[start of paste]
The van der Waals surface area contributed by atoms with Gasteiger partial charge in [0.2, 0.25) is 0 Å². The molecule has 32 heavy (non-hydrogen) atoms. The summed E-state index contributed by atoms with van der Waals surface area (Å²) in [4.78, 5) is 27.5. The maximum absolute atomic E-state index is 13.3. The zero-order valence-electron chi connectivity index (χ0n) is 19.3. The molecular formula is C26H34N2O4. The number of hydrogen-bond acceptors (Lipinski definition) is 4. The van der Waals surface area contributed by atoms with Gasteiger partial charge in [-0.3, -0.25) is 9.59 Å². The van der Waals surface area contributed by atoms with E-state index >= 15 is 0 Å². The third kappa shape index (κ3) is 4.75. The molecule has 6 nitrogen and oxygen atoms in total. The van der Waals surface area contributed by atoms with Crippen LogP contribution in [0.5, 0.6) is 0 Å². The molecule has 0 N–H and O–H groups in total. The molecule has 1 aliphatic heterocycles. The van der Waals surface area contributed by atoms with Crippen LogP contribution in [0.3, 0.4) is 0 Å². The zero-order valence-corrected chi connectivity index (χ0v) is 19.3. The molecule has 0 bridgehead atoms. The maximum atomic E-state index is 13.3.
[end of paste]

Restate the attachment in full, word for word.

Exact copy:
The van der Waals surface area contributed by atoms with Gasteiger partial charge in [0.2, 0.25) is 0 Å². The molecule has 32 heavy (non-hydrogen) atoms. The summed E-state index contributed by atoms with van der Waals surface area (Å²) in [4.78, 5) is 27.5. The maximum absolute atomic E-state index is 13.3. The zero-order valence-electron chi connectivity index (χ0n) is 19.3. The molecular formula is C26H34N2O4. The number of hydrogen-bond acceptors (Lipinski definition) is 4. The van der Waals surface area contributed by atoms with Gasteiger partial charge in [-0.3, -0.25) is 9.59 Å². The van der Waals surface area contributed by atoms with E-state index >= 15 is 0 Å². The third kappa shape index (κ3) is 4.75. The molecule has 6 nitrogen and oxygen atoms in total. The van der Waals surface area contributed by atoms with Crippen LogP contribution in [0.5, 0.6) is 0 Å². The molecule has 0 N–H and O–H groups in total. The molecule has 1 aliphatic heterocycles. The van der Waals surface area contributed by atoms with Crippen LogP contribution in [0.3, 0.4) is 0 Å². The zero-order valence-corrected chi connectivity index (χ0v) is 19.3. The molecule has 0 bridgehead atoms. The maximum atomic E-state index is 13.3.